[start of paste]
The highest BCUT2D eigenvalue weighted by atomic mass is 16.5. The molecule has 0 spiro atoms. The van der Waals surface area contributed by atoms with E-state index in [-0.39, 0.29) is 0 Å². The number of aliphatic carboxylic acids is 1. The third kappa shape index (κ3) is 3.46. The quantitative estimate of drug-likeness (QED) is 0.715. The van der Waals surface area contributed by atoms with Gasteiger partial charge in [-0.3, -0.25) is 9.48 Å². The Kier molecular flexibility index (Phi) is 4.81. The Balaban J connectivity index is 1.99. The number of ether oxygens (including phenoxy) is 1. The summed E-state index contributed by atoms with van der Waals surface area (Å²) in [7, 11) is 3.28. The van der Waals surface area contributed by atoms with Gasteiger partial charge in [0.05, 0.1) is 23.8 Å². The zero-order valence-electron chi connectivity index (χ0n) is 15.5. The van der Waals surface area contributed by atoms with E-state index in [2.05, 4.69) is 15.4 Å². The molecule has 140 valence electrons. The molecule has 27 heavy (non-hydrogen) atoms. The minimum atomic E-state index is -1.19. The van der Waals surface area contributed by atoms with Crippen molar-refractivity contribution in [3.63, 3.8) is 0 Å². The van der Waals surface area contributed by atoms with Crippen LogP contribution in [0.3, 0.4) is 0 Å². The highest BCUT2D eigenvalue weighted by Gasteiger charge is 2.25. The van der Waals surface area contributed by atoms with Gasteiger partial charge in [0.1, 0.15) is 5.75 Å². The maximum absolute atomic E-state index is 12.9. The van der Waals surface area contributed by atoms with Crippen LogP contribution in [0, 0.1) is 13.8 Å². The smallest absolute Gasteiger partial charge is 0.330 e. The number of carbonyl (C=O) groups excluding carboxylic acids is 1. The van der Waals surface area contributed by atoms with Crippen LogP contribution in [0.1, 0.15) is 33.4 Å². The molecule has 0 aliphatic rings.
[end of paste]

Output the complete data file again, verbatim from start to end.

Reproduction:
The highest BCUT2D eigenvalue weighted by atomic mass is 16.5. The molecule has 0 spiro atoms. The van der Waals surface area contributed by atoms with E-state index in [-0.39, 0.29) is 0 Å². The number of aliphatic carboxylic acids is 1. The third kappa shape index (κ3) is 3.46. The quantitative estimate of drug-likeness (QED) is 0.715. The van der Waals surface area contributed by atoms with Gasteiger partial charge in [-0.3, -0.25) is 9.48 Å². The Kier molecular flexibility index (Phi) is 4.81. The Balaban J connectivity index is 1.99. The number of ether oxygens (including phenoxy) is 1. The summed E-state index contributed by atoms with van der Waals surface area (Å²) in [7, 11) is 3.28. The van der Waals surface area contributed by atoms with Gasteiger partial charge in [0.05, 0.1) is 23.8 Å². The zero-order valence-electron chi connectivity index (χ0n) is 15.5. The van der Waals surface area contributed by atoms with E-state index in [2.05, 4.69) is 15.4 Å². The molecule has 140 valence electrons. The molecule has 27 heavy (non-hydrogen) atoms. The minimum atomic E-state index is -1.19. The van der Waals surface area contributed by atoms with Crippen molar-refractivity contribution in [3.63, 3.8) is 0 Å². The van der Waals surface area contributed by atoms with Crippen LogP contribution in [0.3, 0.4) is 0 Å². The highest BCUT2D eigenvalue weighted by Gasteiger charge is 2.25. The van der Waals surface area contributed by atoms with Gasteiger partial charge in [0.1, 0.15) is 5.75 Å². The maximum absolute atomic E-state index is 12.9. The van der Waals surface area contributed by atoms with Crippen LogP contribution in [0, 0.1) is 13.8 Å². The smallest absolute Gasteiger partial charge is 0.330 e. The number of carbonyl (C=O) groups excluding carboxylic acids is 1. The van der Waals surface area contributed by atoms with Crippen LogP contribution in [0.1, 0.15) is 33.4 Å². The molecule has 0 aliphatic rings.